OECD Reviews of Health Care Quality

English
ISSN: 
2227-0485 (online)
ISSN: 
2227-0477 (print)
DOI: 
10.1787/22270485
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These reviews examine the quality of health care in various countries, highlight best practices, and provide a series of targeted assessments and recommendations for further improvements to quality of care in the subject country.

 
OECD Reviews of Health Care Quality: Norway 2014

OECD Reviews of Health Care Quality: Norway 2014

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English
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Author(s):
OECD
21 May 2014
Pages
200
ISBN
9789264208469 (PDF) ;9789264208452(print)
DOI: 
10.1787/9789264208469-en

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This book presents a comprehensive review of health care quality in Norway. It finds that Norway has an impressive and comprehensive health system, which is the result of sustained commitment to providing health care for the whole Norwegian population, investment in the health system, and readiness to make changes to drive improvements. On most indicators Norway’s health system appears to be performing well, although there is some room for improvement. There have been a number of significant health care reforms in Norway over the last decade, most recently the Coordination Reform, which took effect in January 2012.

Broadly this is a positive story, but challenges do lie ahead for Norway. Norway is putting in place measures to respond to these challenges, notably with the 2012 Coordination Reform, but still has some way to go before the fruits of such labour are truly felt across the health system. Norway’s ambitious reform agenda must now be balanced by structured efforts ‘on the ground’. Attention should now turn to putting in place appropriate data infrastructures, promoting meaningful engagement between key stakeholders, and by balancing a generous health budget that allows for important investments in developing new structures and services with attention to getting the most out of existing services.

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  • Foreword and Acknowledgements

    This report is the sixth of a new series of publications reviewing the quality of health care across selected OECD countries. As health costs continue to climb, policy makers increasingly face the challenge of ensuring that substantial spending on health is delivering value for money. At the same time, concerns about patients occasionally receiving poor quality health care have led to demands for greater transparency and accountability. Despite this, there is still considerable uncertainty over which policies work best in delivering health care that is safe, effective and provides a good patient experience, and which quality-improvement strategies can help deliver the best care at the least cost. OECD Reviews of Health Care Quality seek to highlight and support the development of better policies to improve quality in health care, to help ensure that the substantial resources devoted to health are being used effectively in supporting people to live healthier lives.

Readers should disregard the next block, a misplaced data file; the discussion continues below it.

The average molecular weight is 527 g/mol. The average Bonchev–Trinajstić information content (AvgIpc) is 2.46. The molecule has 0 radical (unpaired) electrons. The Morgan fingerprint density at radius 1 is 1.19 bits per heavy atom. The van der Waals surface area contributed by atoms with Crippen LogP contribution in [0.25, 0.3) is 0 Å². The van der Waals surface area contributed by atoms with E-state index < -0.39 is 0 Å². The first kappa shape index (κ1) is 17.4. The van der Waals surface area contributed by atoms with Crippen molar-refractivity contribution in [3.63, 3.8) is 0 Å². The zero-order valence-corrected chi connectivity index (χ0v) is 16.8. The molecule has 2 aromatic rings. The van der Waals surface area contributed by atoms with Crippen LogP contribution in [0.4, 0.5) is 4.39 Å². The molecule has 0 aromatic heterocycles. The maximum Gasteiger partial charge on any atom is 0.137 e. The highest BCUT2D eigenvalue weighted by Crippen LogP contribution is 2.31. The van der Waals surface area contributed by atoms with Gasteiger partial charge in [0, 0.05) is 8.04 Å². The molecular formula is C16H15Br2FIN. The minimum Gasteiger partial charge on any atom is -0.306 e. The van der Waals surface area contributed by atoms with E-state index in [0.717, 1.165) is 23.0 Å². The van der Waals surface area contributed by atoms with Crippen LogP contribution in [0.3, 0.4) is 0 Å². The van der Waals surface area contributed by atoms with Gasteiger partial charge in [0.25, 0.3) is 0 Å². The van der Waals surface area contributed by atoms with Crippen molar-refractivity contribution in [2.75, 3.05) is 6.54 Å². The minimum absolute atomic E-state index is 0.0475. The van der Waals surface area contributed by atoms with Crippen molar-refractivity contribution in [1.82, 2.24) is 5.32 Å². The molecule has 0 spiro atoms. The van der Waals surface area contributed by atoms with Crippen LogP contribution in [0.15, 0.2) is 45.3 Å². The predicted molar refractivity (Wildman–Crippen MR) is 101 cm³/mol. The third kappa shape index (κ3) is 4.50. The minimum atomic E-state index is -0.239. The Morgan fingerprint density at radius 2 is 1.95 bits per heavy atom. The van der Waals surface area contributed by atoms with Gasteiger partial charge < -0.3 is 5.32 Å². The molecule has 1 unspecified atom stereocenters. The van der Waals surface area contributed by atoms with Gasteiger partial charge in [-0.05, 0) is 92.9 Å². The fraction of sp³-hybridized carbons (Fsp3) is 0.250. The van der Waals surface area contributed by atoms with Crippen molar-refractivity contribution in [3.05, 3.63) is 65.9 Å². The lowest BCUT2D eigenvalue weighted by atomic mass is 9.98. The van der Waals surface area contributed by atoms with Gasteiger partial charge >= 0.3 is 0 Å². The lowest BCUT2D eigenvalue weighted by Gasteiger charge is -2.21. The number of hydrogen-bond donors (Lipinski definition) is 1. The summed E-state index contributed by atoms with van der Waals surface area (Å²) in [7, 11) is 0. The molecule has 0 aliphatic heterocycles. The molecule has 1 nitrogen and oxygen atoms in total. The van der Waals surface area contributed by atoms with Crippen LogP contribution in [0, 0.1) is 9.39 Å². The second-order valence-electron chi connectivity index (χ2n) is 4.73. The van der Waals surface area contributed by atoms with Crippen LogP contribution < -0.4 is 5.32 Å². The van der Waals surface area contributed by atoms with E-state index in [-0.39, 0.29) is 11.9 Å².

• Acronyms and abbreviations
  • Executive summary

    This report reviews the quality of health care in Norway. It begins by providing an overview of policies and practices aimed at supporting quality of care in Norway (Chapter 1). The report then focuses on three areas that are of particular importance for Norway’s health system at present: the role of primary care physicians (Chapter 2), the shifting of care towards primary care settings and away from the hospital sector (Chapter 3), and mental health care (Chapter 4). In examining these areas, this report examines the quality of care currently provided, seeks to highlight best practices, and provides a series of targeted assessments and recommendations for further improvements to quality of care.

  • Assessment and recommendations

    Norway has an impressive and comprehensive health system, which is the result of sustained commitment to providing health care for the whole Norwegian population, investment in the health system, and readiness to make changes to drive improvements. Despite this positive story, challenges do lie ahead for Norway. As in all OECD countries, changing demographics are putting increased pressure on health services, and with hospital lengths of stay dropping and discharges increasing, many of these pressures will be felt by community and primary care services. Norway is putting in place measures to respond to these challenges, notably with the 2012 Coordination Reform, but still has some way to go before the fruits of such labour are truly felt across the health system. Norway’s ambitious reform agenda must now be balanced by structured efforts "on the ground". Attention should now turn to putting in place appropriate data infrastructures, promoting meaningful engagement between key stakeholders, and by balancing a generous health budget that allows for important investments in developing new structures and services with attention to getting the most out of existing services.